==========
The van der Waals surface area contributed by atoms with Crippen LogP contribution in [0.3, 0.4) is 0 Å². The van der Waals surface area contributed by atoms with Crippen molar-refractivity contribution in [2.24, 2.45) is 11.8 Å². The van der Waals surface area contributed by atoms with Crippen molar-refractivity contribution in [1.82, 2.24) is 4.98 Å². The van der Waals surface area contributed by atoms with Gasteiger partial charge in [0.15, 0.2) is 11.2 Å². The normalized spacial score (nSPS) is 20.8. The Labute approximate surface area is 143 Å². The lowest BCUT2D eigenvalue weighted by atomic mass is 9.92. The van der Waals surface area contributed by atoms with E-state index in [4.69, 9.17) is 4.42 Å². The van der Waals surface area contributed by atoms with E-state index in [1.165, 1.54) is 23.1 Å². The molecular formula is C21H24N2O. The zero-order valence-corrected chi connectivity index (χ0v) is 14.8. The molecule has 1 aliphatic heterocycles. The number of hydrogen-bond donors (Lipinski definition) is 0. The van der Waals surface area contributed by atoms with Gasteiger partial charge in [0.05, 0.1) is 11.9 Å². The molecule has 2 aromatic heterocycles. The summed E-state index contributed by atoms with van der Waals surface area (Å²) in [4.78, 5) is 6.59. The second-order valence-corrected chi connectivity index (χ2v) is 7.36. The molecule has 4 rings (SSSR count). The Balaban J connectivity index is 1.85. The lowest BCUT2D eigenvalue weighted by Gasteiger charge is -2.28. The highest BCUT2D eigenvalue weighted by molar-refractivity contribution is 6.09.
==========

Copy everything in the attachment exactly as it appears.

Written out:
The van der Waals surface area contributed by atoms with Crippen LogP contribution in [0.3, 0.4) is 0 Å². The van der Waals surface area contributed by atoms with Crippen molar-refractivity contribution in [2.24, 2.45) is 11.8 Å². The van der Waals surface area contributed by atoms with Crippen molar-refractivity contribution in [1.82, 2.24) is 4.98 Å². The van der Waals surface area contributed by atoms with Gasteiger partial charge in [0.15, 0.2) is 11.2 Å². The normalized spacial score (nSPS) is 20.8. The Labute approximate surface area is 143 Å². The lowest BCUT2D eigenvalue weighted by atomic mass is 9.92. The van der Waals surface area contributed by atoms with E-state index in [4.69, 9.17) is 4.42 Å². The van der Waals surface area contributed by atoms with E-state index in [1.165, 1.54) is 23.1 Å². The molecular formula is C21H24N2O. The zero-order valence-corrected chi connectivity index (χ0v) is 14.8. The molecule has 1 aliphatic heterocycles. The number of hydrogen-bond donors (Lipinski definition) is 0. The van der Waals surface area contributed by atoms with Gasteiger partial charge in [0.05, 0.1) is 11.9 Å². The molecule has 2 aromatic heterocycles. The summed E-state index contributed by atoms with van der Waals surface area (Å²) in [4.78, 5) is 6.59. The second-order valence-corrected chi connectivity index (χ2v) is 7.36. The molecule has 4 rings (SSSR count). The Balaban J connectivity index is 1.85. The lowest BCUT2D eigenvalue weighted by Gasteiger charge is -2.28. The highest BCUT2D eigenvalue weighted by molar-refractivity contribution is 6.09.